Continual assessment is a system being adopted in more and more schools in Singapore, especially IP schools. Proponents of the system will say that it encourages consistency and such. That may be true, but I believe it has its shortcomings as well, and the implications of these shortcomings are worse, in my opinion.

Because almost everything they do is graded, students are more likely to do the work for the grades and not for education itself. The implications of this are two fold, but both ultimately lead to the same end.

Firstly, in a society that already has an inherent fear of failure, continual assessment further embeds that fear into the minds of students. When they are graded in everything they do, there is more chance for failure, and students as such don’t try new things. When you are graded, there is a tendency to not try new ideas in fear of failure. By grading students in everything, creativity is thus further discouraged, in a way.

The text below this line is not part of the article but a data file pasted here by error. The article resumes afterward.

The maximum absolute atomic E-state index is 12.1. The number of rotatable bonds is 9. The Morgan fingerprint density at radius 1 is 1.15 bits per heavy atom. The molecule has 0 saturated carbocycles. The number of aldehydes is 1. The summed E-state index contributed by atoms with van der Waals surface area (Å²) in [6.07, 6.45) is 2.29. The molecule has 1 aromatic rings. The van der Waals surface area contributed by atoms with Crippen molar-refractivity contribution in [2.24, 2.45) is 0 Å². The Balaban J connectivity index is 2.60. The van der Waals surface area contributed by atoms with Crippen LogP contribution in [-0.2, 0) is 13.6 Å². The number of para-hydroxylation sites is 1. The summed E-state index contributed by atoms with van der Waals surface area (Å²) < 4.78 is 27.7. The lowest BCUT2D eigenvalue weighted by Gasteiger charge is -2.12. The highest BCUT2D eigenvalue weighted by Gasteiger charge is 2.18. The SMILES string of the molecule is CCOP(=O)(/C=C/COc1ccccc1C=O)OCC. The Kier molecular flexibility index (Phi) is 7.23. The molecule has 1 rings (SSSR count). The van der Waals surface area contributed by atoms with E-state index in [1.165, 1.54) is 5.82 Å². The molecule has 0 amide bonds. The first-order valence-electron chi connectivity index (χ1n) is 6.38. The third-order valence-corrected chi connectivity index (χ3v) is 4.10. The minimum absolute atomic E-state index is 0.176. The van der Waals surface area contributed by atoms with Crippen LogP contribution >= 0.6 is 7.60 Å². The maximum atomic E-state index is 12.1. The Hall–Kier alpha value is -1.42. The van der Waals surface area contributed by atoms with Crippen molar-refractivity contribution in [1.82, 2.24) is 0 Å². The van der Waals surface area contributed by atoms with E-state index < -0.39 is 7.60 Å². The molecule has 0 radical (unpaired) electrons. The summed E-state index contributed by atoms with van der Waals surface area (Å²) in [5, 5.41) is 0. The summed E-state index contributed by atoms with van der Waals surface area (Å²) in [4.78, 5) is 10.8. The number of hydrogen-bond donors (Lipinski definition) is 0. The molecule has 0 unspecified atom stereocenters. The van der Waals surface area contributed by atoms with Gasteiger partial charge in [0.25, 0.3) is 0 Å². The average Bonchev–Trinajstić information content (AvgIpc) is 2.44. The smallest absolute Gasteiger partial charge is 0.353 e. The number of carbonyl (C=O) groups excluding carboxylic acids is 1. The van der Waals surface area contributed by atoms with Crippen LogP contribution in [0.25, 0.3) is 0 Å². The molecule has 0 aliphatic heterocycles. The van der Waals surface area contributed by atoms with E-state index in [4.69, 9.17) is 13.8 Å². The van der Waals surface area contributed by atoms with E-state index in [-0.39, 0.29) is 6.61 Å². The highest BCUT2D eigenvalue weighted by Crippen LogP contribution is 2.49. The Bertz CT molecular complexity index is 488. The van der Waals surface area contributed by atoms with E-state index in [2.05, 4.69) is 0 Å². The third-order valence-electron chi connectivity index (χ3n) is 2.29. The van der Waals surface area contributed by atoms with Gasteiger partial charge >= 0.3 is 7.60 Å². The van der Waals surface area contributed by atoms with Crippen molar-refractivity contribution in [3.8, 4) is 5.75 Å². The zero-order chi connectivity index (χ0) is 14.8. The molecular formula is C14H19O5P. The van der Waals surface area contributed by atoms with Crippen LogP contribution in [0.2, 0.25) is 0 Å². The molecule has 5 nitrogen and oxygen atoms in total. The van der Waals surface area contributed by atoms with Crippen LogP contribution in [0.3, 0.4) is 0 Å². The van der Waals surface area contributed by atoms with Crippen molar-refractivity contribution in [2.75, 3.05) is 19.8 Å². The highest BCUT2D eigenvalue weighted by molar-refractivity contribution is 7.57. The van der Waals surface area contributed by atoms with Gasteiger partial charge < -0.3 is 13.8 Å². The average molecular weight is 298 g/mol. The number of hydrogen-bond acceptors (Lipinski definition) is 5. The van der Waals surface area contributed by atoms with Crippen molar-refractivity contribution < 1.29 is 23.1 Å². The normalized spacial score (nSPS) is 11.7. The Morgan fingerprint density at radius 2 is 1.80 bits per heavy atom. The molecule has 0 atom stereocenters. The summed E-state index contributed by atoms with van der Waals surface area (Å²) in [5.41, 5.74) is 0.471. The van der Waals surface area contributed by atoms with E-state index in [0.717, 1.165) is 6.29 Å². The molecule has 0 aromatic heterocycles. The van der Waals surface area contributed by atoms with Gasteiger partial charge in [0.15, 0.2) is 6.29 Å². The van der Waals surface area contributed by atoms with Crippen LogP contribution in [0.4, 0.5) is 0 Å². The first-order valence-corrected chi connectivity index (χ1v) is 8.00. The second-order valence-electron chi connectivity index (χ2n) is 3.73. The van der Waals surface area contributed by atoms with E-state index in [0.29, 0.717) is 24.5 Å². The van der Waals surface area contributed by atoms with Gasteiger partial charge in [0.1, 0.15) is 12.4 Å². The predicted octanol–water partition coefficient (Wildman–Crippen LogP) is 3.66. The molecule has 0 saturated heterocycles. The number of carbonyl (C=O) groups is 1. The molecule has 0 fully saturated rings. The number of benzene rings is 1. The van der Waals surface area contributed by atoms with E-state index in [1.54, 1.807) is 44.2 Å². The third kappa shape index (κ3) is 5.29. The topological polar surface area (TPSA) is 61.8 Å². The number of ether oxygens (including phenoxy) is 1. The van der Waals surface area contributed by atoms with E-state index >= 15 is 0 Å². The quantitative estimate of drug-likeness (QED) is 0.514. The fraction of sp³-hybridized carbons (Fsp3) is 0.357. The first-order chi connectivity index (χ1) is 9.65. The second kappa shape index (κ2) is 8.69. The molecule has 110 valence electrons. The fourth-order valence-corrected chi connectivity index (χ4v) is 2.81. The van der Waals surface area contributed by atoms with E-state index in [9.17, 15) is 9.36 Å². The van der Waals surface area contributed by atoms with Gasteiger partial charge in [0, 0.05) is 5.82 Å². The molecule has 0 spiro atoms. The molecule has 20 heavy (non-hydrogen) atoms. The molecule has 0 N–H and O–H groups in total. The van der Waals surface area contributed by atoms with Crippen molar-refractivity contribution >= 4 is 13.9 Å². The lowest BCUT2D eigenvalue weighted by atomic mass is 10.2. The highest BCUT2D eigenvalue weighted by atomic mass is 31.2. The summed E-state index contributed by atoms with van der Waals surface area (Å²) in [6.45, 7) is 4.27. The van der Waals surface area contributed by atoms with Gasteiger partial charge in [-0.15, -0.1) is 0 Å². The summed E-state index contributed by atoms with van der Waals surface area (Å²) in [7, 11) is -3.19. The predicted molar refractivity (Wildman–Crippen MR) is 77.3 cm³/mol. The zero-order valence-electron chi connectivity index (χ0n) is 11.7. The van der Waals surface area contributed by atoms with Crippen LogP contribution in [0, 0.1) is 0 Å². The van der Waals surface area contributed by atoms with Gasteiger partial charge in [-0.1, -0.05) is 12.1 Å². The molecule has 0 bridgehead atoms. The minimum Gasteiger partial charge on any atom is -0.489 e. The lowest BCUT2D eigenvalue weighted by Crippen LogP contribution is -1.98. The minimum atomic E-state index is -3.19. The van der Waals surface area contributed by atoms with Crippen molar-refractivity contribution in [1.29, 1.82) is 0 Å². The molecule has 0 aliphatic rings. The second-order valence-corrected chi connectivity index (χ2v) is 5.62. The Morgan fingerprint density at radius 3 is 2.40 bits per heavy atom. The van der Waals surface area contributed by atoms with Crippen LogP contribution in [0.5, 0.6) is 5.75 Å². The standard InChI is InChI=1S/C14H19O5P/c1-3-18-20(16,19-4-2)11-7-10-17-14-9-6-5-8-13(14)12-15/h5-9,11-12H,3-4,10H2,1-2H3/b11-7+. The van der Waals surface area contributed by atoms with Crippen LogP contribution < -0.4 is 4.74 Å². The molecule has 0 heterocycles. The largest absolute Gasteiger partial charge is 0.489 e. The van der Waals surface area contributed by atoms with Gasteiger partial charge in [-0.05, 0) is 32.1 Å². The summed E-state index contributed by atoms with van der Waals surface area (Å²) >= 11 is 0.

Secondly, passion is lost among students. When everything is graded, the focus becomes the grade and not the process and education itself. By focusing on the grade, students tend to lose passion in the subject. A loss of passion has very grave consequences, one of which is a loss of creativity. When passion is lost, students will not want to pursue the topic on their own accord, they will not be inspired to learn and try new things, and as such, creativity is lost.

Two simple implications of continual assessment, but with a really significant end result – students are educated out of their creativity. What’s worse, is that this system is getting implemented mostly in IP schools, which are supposed to be the top students, the cream of the crop. We’re educating our brightest thinkers out of creativity, and it can’t be a good sign for society.